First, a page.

Fourth Industrial Revolution

Here’s how businesses are balancing profit and purpose

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Some businesses are embracing employee development. Image: NESA by Makers/Unsplash

Punit Renjen
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Fourth Industrial Revolution

This article is part of: World Economic Forum Annual Meeting
  • The global conversation around capitalism has changed.
  • Business’s journey to balance profit and purpose is accelerating.
  • The best way to deliver value for stakeholders is by listening to our people.

Over three decades ago, when I left my home in India to attend university in the United States, the prevailing wisdom about capitalism came from the economist Milton Friedman, who famously said: “The business of business is business.” In other words, corporations should focus primarily on profit.

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The Friedman approach to capitalism has had many benefits, and many beneficiaries. It has lifted millions of people out of poverty, giving so many of us opportunities we could only dream of. But it has also had unexpected and unintended consequences, not least of which is the irreversible warming of our planet.

And, perhaps most importantly, far too many people still lack access to the ladder of upward mobility.

So it’s no wonder that the global conversation around capitalism has changed significantly in recent years, as we move closer to the Fourth Industrial Revolution. People are rightfully wondering whether and how we can make the system fairer and more equitable. Business leaders are reconsidering the value that their organizations can bring to a wider variety of stakeholders.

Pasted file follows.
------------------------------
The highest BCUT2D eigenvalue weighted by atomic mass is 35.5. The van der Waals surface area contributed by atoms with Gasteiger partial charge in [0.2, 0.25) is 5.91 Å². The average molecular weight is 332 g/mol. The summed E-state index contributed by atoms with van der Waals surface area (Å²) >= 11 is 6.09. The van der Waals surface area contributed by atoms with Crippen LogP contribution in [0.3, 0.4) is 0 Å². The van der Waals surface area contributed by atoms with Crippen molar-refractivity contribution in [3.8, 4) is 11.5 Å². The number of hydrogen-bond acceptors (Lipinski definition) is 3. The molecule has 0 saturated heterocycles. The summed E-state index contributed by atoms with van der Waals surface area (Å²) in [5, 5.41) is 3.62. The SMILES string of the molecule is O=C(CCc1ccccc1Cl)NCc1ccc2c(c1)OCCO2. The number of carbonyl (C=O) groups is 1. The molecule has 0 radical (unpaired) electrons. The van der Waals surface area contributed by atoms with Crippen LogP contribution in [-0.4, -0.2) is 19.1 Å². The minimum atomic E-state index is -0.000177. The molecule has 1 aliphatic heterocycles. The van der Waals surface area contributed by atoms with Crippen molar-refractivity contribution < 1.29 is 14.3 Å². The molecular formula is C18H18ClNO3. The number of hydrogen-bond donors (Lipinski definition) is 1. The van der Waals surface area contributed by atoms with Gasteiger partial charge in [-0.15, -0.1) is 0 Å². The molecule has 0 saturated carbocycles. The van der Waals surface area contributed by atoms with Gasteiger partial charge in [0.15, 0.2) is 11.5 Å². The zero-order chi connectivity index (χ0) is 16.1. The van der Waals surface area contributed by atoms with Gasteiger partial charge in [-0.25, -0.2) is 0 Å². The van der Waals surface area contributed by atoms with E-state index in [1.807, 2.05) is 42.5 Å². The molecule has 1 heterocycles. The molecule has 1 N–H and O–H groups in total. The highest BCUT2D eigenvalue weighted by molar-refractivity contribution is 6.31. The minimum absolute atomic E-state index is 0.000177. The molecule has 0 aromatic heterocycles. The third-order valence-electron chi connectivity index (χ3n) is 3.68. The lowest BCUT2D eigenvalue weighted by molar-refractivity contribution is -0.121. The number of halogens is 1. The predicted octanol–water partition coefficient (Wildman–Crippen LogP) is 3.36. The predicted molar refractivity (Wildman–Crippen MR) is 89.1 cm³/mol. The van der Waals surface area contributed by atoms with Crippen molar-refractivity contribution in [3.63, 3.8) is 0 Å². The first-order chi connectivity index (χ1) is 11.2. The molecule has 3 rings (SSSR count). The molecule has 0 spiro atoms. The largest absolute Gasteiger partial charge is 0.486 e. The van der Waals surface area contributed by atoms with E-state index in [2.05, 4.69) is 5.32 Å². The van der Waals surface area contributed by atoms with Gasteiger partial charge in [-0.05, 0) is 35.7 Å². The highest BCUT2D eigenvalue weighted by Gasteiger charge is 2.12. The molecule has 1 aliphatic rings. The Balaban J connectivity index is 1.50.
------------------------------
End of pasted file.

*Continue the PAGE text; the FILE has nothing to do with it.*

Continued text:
In Deloitte’s third annual 4IR Readiness survey – which examines business “readiness” across the dimensions of social impact, strategy, talent/workforce, and technology – we examined the intersection of readiness and responsibility to see how leaders are balancing this transition to Industry 4.0 – capitalizing on advanced technologies to help propel their businesses forward, while acting in a more socially responsible way, particularly in the area of environmental stewardship.

Our survey of more than 2,000 C-suite executives across 19 countries provided a glimpse into how traditional business objectives, transformational technologies, evolving skills, and growing obligations to the greater good are intersecting.

Image: Deloitte

Some responses indicated progress, such as those leaders who are embracing employee development and societal concerns. Others, like the persistence of short-termism and the reluctance to fully embrace Industry 4.0 technologies, feel like missed opportunities. Ultimately though, the survey suggests that business’s journey to balance profit and purpose is accelerating.

This was apparent in August when the nearly 200 CEOs of the Business Roundtable in Washington DC released a new statement on the purpose of business; this one focused on creating value for customers, communities and the planet in addition to shareholders. I was proud to be one of the signatories.